Not long afterwards, fully clothed now, Sophie rather seriously
informed me that Bethany was wearing dirty underpants and that she
wouldn't change them. I went to investigate and this is what followed.

Me: Is this true Bethany? (she nods)
Me: Well there are plenty of clean ones on your shelf. You take those
ones off and put some clean ones on. (no answer, no movement).
(pause)
Me: Come on Bethany, take those off and change them. (no answer, no
movement, I get distracted by Matthew, look back again).
Me: Bethany, change your pants!

This time she does as I asked. As she does, I overhear her say to
Sophie,

"Sophie, I was ee-noring Mummy."

and I say, "What? Were you ignoring me?"

and she replies, "Yes, but I couldn't because you were talking too much!"




Gotcha!

My sister took these photos this morning, just outside her front door.

Friday, 11 January 2008

Cicadas, Flannel Flowers and Leeches

Yesterday morning I went for a bushwalk with my Dad, Sophie and Bethany. We didn't do a well-known or famous track. We just walked into the bush at the back of the houses on our street (in the lower Blue Mountains). We followed a very overgrown track down the side of the ridge until we reached the fire trail at the bottom, which runs by the side of the creek. Then we followed the fire trail to the water hole, rested a while and then made the arduous trek up and out of the valley, back to the road.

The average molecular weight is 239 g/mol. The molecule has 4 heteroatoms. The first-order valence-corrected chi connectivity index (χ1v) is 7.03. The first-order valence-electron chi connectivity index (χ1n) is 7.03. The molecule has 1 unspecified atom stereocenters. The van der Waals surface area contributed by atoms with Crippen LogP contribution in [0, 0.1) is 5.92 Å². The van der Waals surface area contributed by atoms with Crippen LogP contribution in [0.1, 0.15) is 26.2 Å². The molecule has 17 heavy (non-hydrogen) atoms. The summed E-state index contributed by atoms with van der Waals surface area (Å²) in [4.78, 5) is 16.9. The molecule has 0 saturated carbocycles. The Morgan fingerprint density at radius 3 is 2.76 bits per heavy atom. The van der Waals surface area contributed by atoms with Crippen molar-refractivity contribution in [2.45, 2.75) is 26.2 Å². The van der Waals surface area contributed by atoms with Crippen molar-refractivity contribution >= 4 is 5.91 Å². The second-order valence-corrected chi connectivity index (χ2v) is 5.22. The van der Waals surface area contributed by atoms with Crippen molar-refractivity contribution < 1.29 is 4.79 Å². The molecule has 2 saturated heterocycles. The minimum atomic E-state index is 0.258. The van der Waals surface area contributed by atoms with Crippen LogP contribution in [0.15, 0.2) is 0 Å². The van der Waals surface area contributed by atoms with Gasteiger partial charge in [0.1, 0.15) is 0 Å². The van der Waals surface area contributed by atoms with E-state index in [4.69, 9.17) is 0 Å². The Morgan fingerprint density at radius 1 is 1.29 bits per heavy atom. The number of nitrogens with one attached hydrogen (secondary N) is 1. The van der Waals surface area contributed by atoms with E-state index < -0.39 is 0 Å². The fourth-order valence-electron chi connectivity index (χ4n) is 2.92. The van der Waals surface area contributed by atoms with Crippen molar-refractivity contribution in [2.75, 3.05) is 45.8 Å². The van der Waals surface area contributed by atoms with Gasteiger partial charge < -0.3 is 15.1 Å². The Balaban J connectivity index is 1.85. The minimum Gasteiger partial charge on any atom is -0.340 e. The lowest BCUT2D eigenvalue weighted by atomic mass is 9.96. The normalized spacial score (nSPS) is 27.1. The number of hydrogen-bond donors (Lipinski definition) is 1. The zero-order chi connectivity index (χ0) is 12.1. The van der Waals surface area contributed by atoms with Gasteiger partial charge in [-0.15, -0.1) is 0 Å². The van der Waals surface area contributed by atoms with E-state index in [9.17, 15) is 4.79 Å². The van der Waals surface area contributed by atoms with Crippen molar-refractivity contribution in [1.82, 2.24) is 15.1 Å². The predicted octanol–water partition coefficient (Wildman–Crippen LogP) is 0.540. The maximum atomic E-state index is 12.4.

It was green. I haven't seen the bush this green and resplendent for a long time.

It was spiky.  Though I knew this already (I even studied the ecology of it all at Uni) the comparison with the large, soft, leafy vegetation in Vanuatu made it feel so harsh and uninviting; repelling us at every step; protecting its treasures.


But, oh, the memories!! The sounds, the smells and the sights all brought back memories of childhood.


The Cicadas were so loud. Sophie and Bethany would cover their ears, almost in pain and confused. Dad snatched one up (I was impressed by his reflexes!) and showed them. Perhaps it was a "black prince"? I remember collecting their dusty shells at school lunch times; waiting around on hot summer mornings at little athletics, all quiet but for the cicada's song; little boys with shoe-boxes filled with "Green Grocers", "Black Princes", "Yellow Mondays" and "Tom Thumbs".


The Flannel Flowers were in bloom and were beautiful.  They are my favourite flower and were in my wedding bouquet.  Once when I was very small my Uncles and Dad were abseiling from some very big rocks somewhere around here and my brother and I were pottering around at the base of the rocks.  There were flannel flowers everywhere.  Everywhere.  I was wearing a floppy hat.  I made a posy of flannel flowers.  I had fallen in love with them then and I still think they are just beautiful.